After the Clippers were elminated in the first round of the playoffs by the Portland Trail Blazers on Friday night, a disappointed Paul Pierce told ESPN that he was "50-50" about retirement. 

In a video after Portland's Game 6 victory posted on oregonlive.com, the former Celtics captain said his "heart is broken" by another playoff elimination. 

Pierce signed a a three-year, $10 million contract to return home (he grew up in Inglewood, Calif.) and play for his old coach Doc Rivers in Los Angeles.  He'll be 39 next season and coming off the worst season of his career. Pierce averaged 6.1 points, 36 percent shooting and 18 minutes a game, all career lows.

How does Isaiah Thomas improve? Eating right is one step

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How does Isaiah Thomas improve? Eating right is one step

WALTHAM, Mass. -- This past season, Isaiah Thomas took a major step forward to becoming more than just a solid NBA player, but one of the game’s best.
 
He knows he won’t stay among the elite for long if he doesn’t make some changes with the most notable being to his diet.
 
“I do not eat good,” Thomas acknowledged following his exit interview this week. “I eat like a young guy, a young guy who got a little bit of money, fast food every day. But I’m definitely going to change.”
 
The change becomes necessary not only in light of how the season ended for him and the Celtics, but also for his long-term goals, which include playing in the NBA until he’s at least 40 years old.
 
“I’m not that old but the greatest players took care of their bodies the best,” Thomas said.
 
Among those cited by Thomas who excelled at taking care of their bodies was former Celtic Ray Allen.
 
But Thomas was quick to add that he won’t go to the lengths that Allen did in maintaining good health.
 
“Because he’s a little crazy with that,” quipped Thomas. “I just want to play at a high level for a long time, like Steve Nash, Kobe Bryant. You have to take care of your body. That’s half the battle of performing out there on the floor.
 
Thomas added, “This is a big summer for me to start doing that.”
 
Eating right is just part of the transformation process for Thomas.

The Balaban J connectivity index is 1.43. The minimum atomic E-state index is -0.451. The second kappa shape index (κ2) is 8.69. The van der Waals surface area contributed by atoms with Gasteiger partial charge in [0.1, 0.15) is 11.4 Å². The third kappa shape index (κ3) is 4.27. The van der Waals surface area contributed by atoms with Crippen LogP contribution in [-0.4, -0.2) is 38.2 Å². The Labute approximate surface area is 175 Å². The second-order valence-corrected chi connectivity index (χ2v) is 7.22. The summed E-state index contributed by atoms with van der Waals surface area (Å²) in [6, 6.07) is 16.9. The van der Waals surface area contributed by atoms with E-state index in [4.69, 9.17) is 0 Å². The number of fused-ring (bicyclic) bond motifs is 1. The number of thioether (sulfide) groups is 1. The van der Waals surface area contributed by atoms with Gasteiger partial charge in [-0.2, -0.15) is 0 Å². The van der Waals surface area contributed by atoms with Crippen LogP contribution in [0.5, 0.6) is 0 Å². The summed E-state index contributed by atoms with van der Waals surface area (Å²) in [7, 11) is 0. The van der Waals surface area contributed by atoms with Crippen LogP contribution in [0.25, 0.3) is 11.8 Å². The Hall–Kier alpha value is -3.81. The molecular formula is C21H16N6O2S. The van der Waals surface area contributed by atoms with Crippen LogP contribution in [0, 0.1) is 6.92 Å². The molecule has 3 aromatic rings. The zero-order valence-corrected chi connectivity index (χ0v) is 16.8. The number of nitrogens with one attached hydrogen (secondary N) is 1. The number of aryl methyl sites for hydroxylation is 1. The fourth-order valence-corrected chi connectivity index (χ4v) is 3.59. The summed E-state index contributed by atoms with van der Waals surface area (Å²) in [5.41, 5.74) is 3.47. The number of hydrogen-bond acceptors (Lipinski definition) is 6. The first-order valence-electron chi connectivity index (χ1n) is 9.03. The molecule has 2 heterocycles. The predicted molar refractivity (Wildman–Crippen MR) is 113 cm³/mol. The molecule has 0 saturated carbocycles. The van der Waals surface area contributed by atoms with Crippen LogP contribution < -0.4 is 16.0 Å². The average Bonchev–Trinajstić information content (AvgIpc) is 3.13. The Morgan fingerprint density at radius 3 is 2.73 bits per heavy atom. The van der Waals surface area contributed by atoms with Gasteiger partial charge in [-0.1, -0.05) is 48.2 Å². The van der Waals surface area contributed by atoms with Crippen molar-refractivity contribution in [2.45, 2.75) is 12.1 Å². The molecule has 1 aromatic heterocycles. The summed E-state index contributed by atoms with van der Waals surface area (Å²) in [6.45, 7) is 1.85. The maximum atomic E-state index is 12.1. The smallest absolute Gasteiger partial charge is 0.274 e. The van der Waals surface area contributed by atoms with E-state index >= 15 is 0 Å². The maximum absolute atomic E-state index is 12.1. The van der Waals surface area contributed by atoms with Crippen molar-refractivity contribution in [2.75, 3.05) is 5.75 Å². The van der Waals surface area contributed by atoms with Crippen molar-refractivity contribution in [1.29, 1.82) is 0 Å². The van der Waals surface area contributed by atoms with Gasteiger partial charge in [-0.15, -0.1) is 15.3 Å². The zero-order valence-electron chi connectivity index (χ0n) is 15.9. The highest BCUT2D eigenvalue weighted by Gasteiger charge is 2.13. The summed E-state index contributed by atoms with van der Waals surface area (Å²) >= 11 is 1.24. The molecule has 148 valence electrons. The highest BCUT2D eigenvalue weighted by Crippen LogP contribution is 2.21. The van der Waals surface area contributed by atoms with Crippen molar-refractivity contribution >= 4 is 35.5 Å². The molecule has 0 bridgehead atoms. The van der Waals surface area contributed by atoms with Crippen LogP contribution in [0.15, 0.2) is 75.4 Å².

He’ll also modify is offseason workouts to include some work in the boxing ring with long time friend Floyd Mayweather, Jr.
 
“I’m definitely work with him a few times, get my conditioning right, probably train, do some boxing stuff on the side, just to get in that type of shape,” Thomas said. “You get in that type of shape you won’t get tired on the basketball floor. This summer is big for me, transforming my body, getting into the best shape possible and coming back and having another all-star year.”
 
For the Celtics to improve upon this past season, they will need Thomas to continue elevating his play as well as the play of those around him.
 
It is that latter point that was among the many reasons Boston’s season is over. No matter what he did, those around him could not step their game up to a level needed in order to get past the Atlanta Hawks.
 
Chalk it up to another lesson learned for Thomas.
 
“You can’t do it on your own,” Thomas said. “There’s no way you can do it on your own. Nobody can do it on your own; and how hard it is to win playoff games, a playoff series. It’s not easy.”
 
And when you come up short, for Thomas is created an uneasiness that he never wants to experience again.
 
“I’m going to do whatever it takes to not have this feeling again,” he said. “It really hurt me. I’m going to use that as motivation to continue to get better and to work on my flaws and make those into my strengths. I promise you’ll I’ll be back better than ever next year.”